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Virtus Data Centres plots to expand Slough colocation footprint

Colocation provider sets out plans to expand its datacentre footprint in Slough, as demand for locally hosted cloud services grows

Virtus Data Centres has outlined plans to expand its presence in Slough, Berkshire, by opening a colocation facility next door to its existing site in the town.

The proposed facility, dubbed London3, will be built in two phases, with the first penciled in for completion by summer 2018.

Once both phases are complete, the company predicts its overall colocation capacity will rise to 50MW, making it one of London’s largest datacentre providers.

Indeed, the pace at which its datacentre footprint has expanded in recent years has seen Virtus name-checked amongst a number of providers in CBRE’s full-year European Datacentre market review whose activities contributed towards making 2016 a record year for the take-up and supply of colocation space.

According to Virtus, the plan is to securely connect the site to London4, the firm’s other Slough-based datacentre, to create an expandable campus and shared services environment.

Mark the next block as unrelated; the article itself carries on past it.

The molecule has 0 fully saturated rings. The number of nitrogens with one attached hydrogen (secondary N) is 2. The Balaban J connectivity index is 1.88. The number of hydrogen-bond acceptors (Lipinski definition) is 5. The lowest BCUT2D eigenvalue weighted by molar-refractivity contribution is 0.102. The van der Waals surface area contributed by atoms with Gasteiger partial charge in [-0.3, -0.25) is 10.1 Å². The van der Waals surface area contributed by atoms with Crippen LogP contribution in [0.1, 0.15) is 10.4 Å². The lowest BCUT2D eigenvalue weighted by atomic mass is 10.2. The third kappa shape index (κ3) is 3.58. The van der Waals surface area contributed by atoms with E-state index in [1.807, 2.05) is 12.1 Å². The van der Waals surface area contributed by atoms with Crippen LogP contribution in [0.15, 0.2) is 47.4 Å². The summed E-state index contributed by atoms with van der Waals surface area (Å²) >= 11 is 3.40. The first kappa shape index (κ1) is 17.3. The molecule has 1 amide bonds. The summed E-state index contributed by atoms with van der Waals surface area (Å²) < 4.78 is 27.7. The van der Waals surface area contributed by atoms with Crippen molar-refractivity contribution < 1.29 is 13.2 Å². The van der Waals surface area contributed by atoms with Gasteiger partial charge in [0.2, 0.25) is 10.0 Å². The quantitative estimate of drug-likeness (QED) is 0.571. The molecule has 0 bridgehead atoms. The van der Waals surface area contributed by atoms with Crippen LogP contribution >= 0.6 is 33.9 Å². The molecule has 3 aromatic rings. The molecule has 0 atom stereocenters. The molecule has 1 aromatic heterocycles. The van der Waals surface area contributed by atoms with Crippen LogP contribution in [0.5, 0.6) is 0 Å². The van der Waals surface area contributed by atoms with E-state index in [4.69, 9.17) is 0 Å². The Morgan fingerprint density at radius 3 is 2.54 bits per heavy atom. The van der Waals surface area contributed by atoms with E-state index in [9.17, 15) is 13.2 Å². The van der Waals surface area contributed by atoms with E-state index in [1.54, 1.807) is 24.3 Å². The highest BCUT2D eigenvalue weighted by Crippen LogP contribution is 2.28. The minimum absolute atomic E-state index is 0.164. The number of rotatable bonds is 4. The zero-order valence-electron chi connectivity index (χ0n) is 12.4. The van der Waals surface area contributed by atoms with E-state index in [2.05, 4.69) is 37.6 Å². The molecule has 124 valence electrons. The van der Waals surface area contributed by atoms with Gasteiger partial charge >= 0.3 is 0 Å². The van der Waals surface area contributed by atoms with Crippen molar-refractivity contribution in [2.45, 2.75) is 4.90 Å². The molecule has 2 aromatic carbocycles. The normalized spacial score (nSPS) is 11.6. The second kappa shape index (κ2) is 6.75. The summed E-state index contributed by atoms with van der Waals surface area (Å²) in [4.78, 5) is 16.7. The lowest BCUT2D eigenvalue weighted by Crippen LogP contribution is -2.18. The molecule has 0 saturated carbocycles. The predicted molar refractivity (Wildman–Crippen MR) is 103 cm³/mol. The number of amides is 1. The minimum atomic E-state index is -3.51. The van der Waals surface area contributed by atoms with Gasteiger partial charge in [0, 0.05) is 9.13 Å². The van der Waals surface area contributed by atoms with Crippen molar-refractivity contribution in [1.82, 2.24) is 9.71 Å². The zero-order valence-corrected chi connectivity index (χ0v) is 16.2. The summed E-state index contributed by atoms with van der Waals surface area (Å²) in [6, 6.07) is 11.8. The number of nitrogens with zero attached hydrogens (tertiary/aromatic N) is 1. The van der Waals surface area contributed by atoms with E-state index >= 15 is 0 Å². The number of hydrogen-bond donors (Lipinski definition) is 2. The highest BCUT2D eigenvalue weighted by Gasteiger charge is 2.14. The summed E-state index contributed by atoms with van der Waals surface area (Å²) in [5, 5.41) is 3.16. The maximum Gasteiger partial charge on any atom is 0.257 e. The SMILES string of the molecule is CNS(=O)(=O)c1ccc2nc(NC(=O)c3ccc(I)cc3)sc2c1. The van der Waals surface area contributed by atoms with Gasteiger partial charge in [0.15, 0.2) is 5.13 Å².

The company acquired the London4 site from rival colocation firm Infinity SDC in December 2015, and – in the process – assumed responsibility for running Jisc’s education-focused shared services initiative.

 As well as Slough, the company also operates sites in Hayes and Enfield, which are used by a mix of public sector, financial services, life sciences and cloud service providers.

Read more about datacentre builds

Neil Cresswell, CEO of Virtus Data Centres, said the expansion of its datacentre footprint is being undertaken in direct response to the growing demand it is seeing for cloud services.

“The rapid adoption of cloud and digital business across all industries is driving the need for the kind of high quality and innovative datacentre space that Virtus develops and operates. We have seen increasing demand for high performance solutions as well as more and more requirements to connect to cloud providers and other services,” said Cresswell.

“Our datacentres are where the cloud lives in London, so they are in high demand from service providers and users wanting to better interconnect their applications and data across public and private clouds, and get closer to their consumers.”

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